A major limitation of Global Art and Media: The Semiotics of Street Art is that the paper crosses academic disciplines of art, communication theory, and rhetoric. Due to the nature of the cross-disciplinary approach to street art, it is much more difficult to retain objectivity in the field while also providing a substantial analysis of each individual element of the various disciplines. As such, the study of street art and rhetoric in this case is more closely tied to the understanding of communication and practice of the elements of communication theory through a visual medium. A complete study of art history and critique is less important in the case of Global Art and Media: The Semiotics of Street Art than the ways in which art serves as a form of visual narrative. One should be wary of observing Global Art and Media: The Semiotics of Street Art as a text on art history, as the explanation of art history in part one is primarily an introduction into street art as a modern form of art, and less of an analysis of the eras and styles of art. The paper Global Art and Media: The Semiotics of Street Art is primarily a representation of the actuality of semiotics through art, and not a piece on art history.
Another limitation of Global Art and Media: The Semiotics of Street Art deals with the analysis of street art using the Rhetoric of Aristotle. The Rhetoric of Aristotle has been referenced in books on communication theory, as the text relates to public speech and elements of persuasion through discourse. As Global Art and Media: The Semiotics of Street Art analyzes the narrative form of street art, it is important to understand that the text uses the Rhetoric of Aristotle to support the claim of street art as being a form of communication to a mass audience. Of importance to Global Art and Media: The Semiotics of Street Art is the concept of semiotics and the ways in which signs and symbols in a culture perpetuate the communication of ideals that a culture is founded upon and supports. Along the line of semiotic tradition is the concept that signs represent ideological elements of a culture and as such, semiotics will be likened to metaphor of the rhetorical tradition. One should be aware of the fact that the Rhetoric is primarily used to examine verbal and literary means of communication, yet in the case of Global Art and Media: The Semiotics of Street Art, the Rhetoric of Aristotle takes on a visual analysis, which extends the traditional analysis of the Rhetoric as a communication technique.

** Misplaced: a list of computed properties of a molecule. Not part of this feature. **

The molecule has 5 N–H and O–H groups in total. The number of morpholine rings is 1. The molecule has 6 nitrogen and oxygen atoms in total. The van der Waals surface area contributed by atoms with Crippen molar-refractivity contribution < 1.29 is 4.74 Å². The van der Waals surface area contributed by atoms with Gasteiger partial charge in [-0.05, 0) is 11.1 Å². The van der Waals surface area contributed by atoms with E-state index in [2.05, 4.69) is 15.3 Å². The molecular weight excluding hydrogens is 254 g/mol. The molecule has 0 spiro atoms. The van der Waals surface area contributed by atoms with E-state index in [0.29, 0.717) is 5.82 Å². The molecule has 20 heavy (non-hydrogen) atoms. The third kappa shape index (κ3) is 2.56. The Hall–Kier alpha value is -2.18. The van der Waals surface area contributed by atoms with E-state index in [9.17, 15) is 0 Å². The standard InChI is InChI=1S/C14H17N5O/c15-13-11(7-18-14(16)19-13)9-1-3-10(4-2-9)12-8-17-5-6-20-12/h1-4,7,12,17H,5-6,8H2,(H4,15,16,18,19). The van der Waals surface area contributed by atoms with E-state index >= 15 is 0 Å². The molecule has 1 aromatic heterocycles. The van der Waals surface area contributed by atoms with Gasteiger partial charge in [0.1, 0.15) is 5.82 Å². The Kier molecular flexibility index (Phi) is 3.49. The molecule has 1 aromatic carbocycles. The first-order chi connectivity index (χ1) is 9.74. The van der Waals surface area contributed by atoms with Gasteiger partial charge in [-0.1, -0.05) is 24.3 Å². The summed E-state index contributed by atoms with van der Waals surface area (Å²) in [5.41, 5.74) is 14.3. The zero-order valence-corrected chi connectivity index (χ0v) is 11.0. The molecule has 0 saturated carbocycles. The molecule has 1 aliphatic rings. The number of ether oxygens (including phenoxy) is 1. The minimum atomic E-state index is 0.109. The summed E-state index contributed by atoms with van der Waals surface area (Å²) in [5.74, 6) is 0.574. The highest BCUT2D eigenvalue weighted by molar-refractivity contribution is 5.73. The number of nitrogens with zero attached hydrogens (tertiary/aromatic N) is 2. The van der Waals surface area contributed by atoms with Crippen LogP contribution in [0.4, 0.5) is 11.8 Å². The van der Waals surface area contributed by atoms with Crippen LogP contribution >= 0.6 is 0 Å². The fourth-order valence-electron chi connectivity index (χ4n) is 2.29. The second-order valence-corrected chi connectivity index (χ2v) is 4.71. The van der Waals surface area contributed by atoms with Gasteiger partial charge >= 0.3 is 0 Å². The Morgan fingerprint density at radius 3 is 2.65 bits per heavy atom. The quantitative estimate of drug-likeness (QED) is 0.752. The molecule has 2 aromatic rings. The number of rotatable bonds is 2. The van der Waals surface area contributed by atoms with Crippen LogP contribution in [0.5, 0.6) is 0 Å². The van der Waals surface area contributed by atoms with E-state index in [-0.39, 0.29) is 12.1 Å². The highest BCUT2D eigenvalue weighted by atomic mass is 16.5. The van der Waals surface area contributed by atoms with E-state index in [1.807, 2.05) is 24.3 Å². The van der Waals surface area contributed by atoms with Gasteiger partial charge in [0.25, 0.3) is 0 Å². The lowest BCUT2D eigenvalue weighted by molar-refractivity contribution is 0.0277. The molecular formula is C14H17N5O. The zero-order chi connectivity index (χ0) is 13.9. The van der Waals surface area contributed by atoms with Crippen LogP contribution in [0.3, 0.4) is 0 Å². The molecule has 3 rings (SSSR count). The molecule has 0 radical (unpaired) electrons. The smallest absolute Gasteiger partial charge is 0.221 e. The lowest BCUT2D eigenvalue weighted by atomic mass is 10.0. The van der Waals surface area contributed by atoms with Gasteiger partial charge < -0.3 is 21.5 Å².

Finally, a disclaimer must be included in regards to the street art content that is featured in Global Art and Media: The Semiotics of Street Art. As the images of street art are original source content, it is important to understand that a full scope of street art and its various forms is not included. Street art as a genre of visual narrative exists in numerous cities around the world, and the ability to include all examples of prominent street art is unfathomable. It must be stated that the street art content included in Global Art and Media: The Semiotics of Street Art is from cities, London, Paris, Oslo, Barcelona, Ibiza, Lisbon, Berlin, St. Louis, Alexandria, and New York and is by no means an exhaustive inclusion of street art (Potter). However, it must also be noted that a prominent source on the topic of street art, Exit Through the Gift Shop, includes interviews with well-known street artists who have produced artwork in Paris, London, Los Angeles, and New York; therefore, the original content that is included in Global Art and Media: The Semiotics of Street Art includes primary content from street artists that are highly regarded in the industry (Banksy).
- Literature Review (contact author for this section)